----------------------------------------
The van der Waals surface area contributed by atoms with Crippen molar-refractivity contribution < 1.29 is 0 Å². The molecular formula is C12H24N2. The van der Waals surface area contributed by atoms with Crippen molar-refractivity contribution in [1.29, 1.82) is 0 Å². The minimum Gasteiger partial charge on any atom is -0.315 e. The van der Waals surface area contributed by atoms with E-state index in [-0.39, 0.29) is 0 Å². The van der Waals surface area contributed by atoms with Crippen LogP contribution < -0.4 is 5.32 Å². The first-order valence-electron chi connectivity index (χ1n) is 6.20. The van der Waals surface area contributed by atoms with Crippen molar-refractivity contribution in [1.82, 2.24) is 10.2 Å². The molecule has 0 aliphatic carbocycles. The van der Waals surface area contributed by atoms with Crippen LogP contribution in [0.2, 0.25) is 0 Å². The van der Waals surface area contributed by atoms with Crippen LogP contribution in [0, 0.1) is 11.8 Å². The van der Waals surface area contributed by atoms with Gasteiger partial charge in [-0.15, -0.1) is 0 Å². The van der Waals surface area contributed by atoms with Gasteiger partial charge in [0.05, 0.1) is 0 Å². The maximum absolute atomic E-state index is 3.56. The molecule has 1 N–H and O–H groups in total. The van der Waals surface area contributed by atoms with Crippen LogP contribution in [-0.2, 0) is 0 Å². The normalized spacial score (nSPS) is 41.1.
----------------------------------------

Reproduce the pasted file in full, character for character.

The van der Waals surface area contributed by atoms with Crippen molar-refractivity contribution < 1.29 is 0 Å². The molecular formula is C12H24N2. The van der Waals surface area contributed by atoms with Crippen molar-refractivity contribution in [1.29, 1.82) is 0 Å². The minimum Gasteiger partial charge on any atom is -0.315 e. The van der Waals surface area contributed by atoms with E-state index in [-0.39, 0.29) is 0 Å². The van der Waals surface area contributed by atoms with Crippen LogP contribution < -0.4 is 5.32 Å². The first-order valence-electron chi connectivity index (χ1n) is 6.20. The van der Waals surface area contributed by atoms with Crippen molar-refractivity contribution in [1.82, 2.24) is 10.2 Å². The molecule has 0 aliphatic carbocycles. The van der Waals surface area contributed by atoms with Crippen LogP contribution in [0.2, 0.25) is 0 Å². The van der Waals surface area contributed by atoms with Crippen LogP contribution in [0, 0.1) is 11.8 Å². The van der Waals surface area contributed by atoms with Gasteiger partial charge in [-0.15, -0.1) is 0 Å². The van der Waals surface area contributed by atoms with Gasteiger partial charge in [0.05, 0.1) is 0 Å². The maximum absolute atomic E-state index is 3.56. The molecule has 1 N–H and O–H groups in total. The van der Waals surface area contributed by atoms with Crippen LogP contribution in [-0.2, 0) is 0 Å². The normalized spacial score (nSPS) is 41.1.